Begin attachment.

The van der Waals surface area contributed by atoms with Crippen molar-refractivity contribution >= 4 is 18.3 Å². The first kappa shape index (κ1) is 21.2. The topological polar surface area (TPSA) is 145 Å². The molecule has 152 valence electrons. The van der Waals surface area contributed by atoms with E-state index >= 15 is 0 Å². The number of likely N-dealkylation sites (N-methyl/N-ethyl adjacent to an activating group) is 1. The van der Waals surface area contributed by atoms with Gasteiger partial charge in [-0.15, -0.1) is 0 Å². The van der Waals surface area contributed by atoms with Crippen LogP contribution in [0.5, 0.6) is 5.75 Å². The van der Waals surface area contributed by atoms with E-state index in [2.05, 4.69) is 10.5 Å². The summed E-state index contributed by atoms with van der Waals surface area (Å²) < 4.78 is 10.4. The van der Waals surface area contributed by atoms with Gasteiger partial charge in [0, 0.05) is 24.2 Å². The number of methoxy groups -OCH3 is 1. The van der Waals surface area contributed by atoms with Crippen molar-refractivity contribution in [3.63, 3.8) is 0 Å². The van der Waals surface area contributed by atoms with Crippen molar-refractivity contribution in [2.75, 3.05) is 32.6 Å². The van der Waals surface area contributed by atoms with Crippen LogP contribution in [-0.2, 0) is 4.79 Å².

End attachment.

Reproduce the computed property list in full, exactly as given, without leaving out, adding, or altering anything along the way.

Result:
The van der Waals surface area contributed by atoms with Crippen molar-refractivity contribution >= 4 is 18.3 Å². The first kappa shape index (κ1) is 21.2. The topological polar surface area (TPSA) is 145 Å². The molecule has 152 valence electrons. The van der Waals surface area contributed by atoms with E-state index >= 15 is 0 Å². The number of likely N-dealkylation sites (N-methyl/N-ethyl adjacent to an activating group) is 1. The van der Waals surface area contributed by atoms with Gasteiger partial charge in [-0.15, -0.1) is 0 Å². The van der Waals surface area contributed by atoms with Crippen LogP contribution in [0.5, 0.6) is 5.75 Å². The van der Waals surface area contributed by atoms with E-state index in [2.05, 4.69) is 10.5 Å². The summed E-state index contributed by atoms with van der Waals surface area (Å²) < 4.78 is 10.4. The van der Waals surface area contributed by atoms with Gasteiger partial charge in [0, 0.05) is 24.2 Å². The number of methoxy groups -OCH3 is 1. The van der Waals surface area contributed by atoms with Crippen molar-refractivity contribution in [3.63, 3.8) is 0 Å². The van der Waals surface area contributed by atoms with Crippen molar-refractivity contribution in [2.75, 3.05) is 32.6 Å². The van der Waals surface area contributed by atoms with Crippen LogP contribution in [-0.2, 0) is 4.79 Å².